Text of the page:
Bid to kickstart estate plans may stir up local resistance

A SUPERMARKET, hotel and 200 homes are planned to be built on the site of a ruined stately home in a bid to kickstart development in the southern edge of the Capital.

A developer has drawn up the ambitious plans for the derelict Edmonstone Estate next to the Edinburgh Royal Infirmary at Little France.

It hopes to attract one of the UK's big name supermarket chains to the site, while the hotel is expected to interest major operators, such as Travelodge and Premier Inn, which have both been expanding rapidly in Edinburgh in recent years.

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The new developments would serve the expanding Edinburgh BioQuarter, and it is hoped that they could help kickstart the regeneration of the surrounding area.

But local representatives have warned that the scheme is likely to be strongly opposed by local residents, who do not want to see development on the green belt.

The plans are being developed by Isle of Man-based land holding company Baywater IOM. A spokesman for the firm said: "We have just started consultation with the community and our view is that it needs something to kickstart development out there.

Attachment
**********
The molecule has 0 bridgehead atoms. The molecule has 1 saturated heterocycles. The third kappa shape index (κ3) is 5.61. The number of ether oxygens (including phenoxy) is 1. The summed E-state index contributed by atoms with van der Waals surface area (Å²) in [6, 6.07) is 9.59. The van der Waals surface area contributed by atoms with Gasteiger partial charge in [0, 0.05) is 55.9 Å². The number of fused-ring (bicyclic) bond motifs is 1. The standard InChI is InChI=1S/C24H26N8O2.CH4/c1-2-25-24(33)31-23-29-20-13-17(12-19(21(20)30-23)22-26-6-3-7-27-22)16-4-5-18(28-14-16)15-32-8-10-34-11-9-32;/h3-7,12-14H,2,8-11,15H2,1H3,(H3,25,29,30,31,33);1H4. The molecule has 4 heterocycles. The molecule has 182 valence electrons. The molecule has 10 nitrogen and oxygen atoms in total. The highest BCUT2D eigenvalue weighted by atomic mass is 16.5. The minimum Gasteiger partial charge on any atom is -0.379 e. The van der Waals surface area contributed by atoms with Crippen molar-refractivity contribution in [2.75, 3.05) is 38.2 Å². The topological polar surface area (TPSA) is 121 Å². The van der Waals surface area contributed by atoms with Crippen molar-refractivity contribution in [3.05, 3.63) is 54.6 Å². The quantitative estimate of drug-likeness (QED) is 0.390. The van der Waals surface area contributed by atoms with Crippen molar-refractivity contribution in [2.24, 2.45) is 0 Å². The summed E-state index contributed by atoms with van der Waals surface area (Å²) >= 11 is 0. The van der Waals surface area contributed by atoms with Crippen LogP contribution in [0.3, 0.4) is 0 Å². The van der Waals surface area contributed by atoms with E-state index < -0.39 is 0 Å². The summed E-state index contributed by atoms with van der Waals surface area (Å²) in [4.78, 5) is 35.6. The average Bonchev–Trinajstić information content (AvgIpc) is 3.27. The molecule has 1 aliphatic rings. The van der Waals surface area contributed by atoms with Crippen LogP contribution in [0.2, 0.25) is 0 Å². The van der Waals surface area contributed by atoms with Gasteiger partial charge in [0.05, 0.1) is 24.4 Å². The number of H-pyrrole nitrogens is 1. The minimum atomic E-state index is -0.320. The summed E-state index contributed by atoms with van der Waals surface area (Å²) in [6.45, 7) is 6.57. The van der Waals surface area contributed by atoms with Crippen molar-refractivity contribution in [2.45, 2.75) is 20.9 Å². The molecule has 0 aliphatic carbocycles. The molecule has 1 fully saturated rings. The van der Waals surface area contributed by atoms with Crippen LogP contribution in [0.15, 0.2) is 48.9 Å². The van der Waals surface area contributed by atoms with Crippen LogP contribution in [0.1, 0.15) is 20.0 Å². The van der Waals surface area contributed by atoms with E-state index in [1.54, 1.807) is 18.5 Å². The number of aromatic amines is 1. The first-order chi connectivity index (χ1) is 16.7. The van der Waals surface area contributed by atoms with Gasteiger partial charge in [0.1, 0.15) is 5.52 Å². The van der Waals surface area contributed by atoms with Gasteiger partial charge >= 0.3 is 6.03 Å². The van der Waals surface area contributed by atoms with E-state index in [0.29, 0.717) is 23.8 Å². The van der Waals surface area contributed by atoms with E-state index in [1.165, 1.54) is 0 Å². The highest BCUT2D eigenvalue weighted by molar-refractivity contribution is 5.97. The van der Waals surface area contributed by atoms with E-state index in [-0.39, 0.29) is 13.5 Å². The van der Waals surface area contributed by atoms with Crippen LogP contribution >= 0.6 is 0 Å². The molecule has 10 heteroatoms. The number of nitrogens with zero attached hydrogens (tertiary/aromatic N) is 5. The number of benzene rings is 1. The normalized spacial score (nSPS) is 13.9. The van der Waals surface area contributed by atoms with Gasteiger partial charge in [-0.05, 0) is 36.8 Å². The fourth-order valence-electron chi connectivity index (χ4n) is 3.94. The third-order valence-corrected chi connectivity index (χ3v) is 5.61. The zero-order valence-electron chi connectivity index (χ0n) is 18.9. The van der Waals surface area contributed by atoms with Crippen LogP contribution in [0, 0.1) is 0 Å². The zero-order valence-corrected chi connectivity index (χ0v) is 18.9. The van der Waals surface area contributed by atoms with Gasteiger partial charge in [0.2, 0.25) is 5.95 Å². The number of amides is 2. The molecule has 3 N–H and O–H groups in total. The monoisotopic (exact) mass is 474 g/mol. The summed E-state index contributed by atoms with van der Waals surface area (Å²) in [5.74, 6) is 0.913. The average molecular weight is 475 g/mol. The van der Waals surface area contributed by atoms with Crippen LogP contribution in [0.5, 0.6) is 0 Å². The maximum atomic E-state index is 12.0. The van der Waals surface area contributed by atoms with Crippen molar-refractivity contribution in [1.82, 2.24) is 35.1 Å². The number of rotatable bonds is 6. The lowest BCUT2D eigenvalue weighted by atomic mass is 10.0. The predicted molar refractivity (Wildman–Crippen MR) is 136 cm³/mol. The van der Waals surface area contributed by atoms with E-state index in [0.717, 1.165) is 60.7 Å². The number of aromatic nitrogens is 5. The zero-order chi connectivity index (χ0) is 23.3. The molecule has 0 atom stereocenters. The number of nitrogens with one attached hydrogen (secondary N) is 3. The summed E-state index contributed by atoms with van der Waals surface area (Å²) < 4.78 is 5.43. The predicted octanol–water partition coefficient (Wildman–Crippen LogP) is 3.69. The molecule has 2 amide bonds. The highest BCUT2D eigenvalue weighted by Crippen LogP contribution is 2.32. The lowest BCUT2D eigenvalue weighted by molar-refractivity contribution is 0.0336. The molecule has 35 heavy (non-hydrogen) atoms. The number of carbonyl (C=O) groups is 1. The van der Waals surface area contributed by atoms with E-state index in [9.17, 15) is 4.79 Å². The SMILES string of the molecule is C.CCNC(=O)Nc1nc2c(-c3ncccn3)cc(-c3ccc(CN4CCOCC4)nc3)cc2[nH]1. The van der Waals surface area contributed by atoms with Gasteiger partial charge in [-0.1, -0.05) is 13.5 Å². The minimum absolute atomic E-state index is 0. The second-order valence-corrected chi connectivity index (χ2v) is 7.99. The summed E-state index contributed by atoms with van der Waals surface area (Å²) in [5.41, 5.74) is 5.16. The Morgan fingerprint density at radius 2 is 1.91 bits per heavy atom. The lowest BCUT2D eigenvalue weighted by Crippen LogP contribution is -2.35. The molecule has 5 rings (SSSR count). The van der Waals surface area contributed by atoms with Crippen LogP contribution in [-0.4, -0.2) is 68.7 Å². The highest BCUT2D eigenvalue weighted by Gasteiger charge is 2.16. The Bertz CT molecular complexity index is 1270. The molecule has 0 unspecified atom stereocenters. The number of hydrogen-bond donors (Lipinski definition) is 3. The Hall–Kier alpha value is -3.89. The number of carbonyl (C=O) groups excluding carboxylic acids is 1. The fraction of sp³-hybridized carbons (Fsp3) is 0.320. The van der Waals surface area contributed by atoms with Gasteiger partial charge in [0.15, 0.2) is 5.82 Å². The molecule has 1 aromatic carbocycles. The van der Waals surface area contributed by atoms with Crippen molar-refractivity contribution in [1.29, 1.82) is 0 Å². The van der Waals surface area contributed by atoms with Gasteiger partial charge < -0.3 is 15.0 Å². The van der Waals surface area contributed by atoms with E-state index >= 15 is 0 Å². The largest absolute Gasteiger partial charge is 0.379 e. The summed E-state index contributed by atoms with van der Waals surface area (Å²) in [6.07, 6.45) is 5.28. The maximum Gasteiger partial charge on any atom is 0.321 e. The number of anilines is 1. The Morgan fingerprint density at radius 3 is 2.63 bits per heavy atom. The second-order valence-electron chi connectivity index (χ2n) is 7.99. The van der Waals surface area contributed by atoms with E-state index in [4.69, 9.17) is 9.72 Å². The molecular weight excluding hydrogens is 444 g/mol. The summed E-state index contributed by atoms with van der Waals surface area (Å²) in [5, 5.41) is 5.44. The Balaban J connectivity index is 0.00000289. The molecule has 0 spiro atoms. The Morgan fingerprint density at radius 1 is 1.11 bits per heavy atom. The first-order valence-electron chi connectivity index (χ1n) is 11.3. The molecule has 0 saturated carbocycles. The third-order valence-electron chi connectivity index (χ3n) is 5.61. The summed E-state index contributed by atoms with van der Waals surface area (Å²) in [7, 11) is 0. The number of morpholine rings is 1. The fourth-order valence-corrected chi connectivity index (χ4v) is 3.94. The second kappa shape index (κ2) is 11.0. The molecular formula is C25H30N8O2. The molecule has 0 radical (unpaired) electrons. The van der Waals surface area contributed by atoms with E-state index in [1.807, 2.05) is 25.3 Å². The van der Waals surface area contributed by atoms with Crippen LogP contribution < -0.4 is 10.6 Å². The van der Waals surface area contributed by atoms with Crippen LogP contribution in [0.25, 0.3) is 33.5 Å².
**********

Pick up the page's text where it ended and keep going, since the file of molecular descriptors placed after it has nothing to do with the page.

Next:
"This is part of the Little France regeneration and, with the scale of the biomedical quarter and the ambition to move the Sick Kids Hospital out there, it will add to that regeneration."

Talks are expected to be launched with potential hotel and supermarket occupants if planning consent is secured. Developers have lodged a "proposal of application" notice and will now carry out a consultation before submitting formal plans in late summer.

Councillor Tom Buchanan, the city's economic development leader, who also represents the Liberton/Gilmerton ward that the development is within, said: "As convener of economic development, I am keen to see Edinburgh grow to its best potential and attract inward investment.

"But we have to balance that wish with people's desire to have a green belt."

A public consultation event on the development is expected to be held at Danderhall Library on June 16.